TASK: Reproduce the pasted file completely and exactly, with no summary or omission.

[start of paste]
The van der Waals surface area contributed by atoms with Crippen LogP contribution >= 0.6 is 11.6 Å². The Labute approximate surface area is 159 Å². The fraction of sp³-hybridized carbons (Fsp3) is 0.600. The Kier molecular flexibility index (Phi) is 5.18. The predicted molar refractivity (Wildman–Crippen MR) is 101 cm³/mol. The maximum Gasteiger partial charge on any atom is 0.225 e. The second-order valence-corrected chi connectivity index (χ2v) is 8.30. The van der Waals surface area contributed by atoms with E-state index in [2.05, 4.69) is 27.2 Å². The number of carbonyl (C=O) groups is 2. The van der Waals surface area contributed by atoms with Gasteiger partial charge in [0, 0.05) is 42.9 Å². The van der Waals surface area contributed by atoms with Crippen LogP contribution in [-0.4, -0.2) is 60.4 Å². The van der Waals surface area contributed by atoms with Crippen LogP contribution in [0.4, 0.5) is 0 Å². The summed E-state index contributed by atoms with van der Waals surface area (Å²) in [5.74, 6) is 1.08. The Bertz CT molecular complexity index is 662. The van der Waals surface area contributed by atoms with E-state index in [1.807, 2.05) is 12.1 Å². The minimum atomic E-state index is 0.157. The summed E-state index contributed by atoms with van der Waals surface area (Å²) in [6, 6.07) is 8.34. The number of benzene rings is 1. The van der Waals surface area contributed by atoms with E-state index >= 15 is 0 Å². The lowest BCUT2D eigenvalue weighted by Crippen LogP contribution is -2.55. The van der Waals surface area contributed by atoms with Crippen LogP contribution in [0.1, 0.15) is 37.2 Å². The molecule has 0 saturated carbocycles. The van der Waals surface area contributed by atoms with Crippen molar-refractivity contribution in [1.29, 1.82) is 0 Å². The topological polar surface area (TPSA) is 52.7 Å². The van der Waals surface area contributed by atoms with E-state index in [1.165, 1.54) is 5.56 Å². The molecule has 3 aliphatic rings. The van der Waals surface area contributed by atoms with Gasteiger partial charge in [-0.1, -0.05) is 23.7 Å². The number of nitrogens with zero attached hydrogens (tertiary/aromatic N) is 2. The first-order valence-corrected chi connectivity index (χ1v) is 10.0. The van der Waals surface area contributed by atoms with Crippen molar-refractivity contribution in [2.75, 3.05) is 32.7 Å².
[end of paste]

The van der Waals surface area contributed by atoms with Crippen LogP contribution >= 0.6 is 11.6 Å². The Labute approximate surface area is 159 Å². The fraction of sp³-hybridized carbons (Fsp3) is 0.600. The Kier molecular flexibility index (Phi) is 5.18. The predicted molar refractivity (Wildman–Crippen MR) is 101 cm³/mol. The maximum Gasteiger partial charge on any atom is 0.225 e. The second-order valence-corrected chi connectivity index (χ2v) is 8.30. The van der Waals surface area contributed by atoms with E-state index in [2.05, 4.69) is 27.2 Å². The number of carbonyl (C=O) groups is 2. The van der Waals surface area contributed by atoms with Gasteiger partial charge in [0, 0.05) is 42.9 Å². The van der Waals surface area contributed by atoms with Crippen LogP contribution in [-0.4, -0.2) is 60.4 Å². The van der Waals surface area contributed by atoms with Crippen LogP contribution in [0.4, 0.5) is 0 Å². The summed E-state index contributed by atoms with van der Waals surface area (Å²) in [5.74, 6) is 1.08. The Bertz CT molecular complexity index is 662. The van der Waals surface area contributed by atoms with E-state index in [1.807, 2.05) is 12.1 Å². The minimum atomic E-state index is 0.157. The summed E-state index contributed by atoms with van der Waals surface area (Å²) in [6, 6.07) is 8.34. The number of benzene rings is 1. The van der Waals surface area contributed by atoms with E-state index >= 15 is 0 Å². The lowest BCUT2D eigenvalue weighted by Crippen LogP contribution is -2.55. The van der Waals surface area contributed by atoms with Crippen LogP contribution in [0.1, 0.15) is 37.2 Å². The molecule has 0 saturated carbocycles. The van der Waals surface area contributed by atoms with Crippen molar-refractivity contribution in [1.29, 1.82) is 0 Å². The topological polar surface area (TPSA) is 52.7 Å². The van der Waals surface area contributed by atoms with E-state index in [1.165, 1.54) is 5.56 Å². The molecule has 3 aliphatic rings. The van der Waals surface area contributed by atoms with Gasteiger partial charge in [-0.1, -0.05) is 23.7 Å². The number of nitrogens with zero attached hydrogens (tertiary/aromatic N) is 2. The first-order valence-corrected chi connectivity index (χ1v) is 10.0. The van der Waals surface area contributed by atoms with Crippen molar-refractivity contribution in [2.75, 3.05) is 32.7 Å².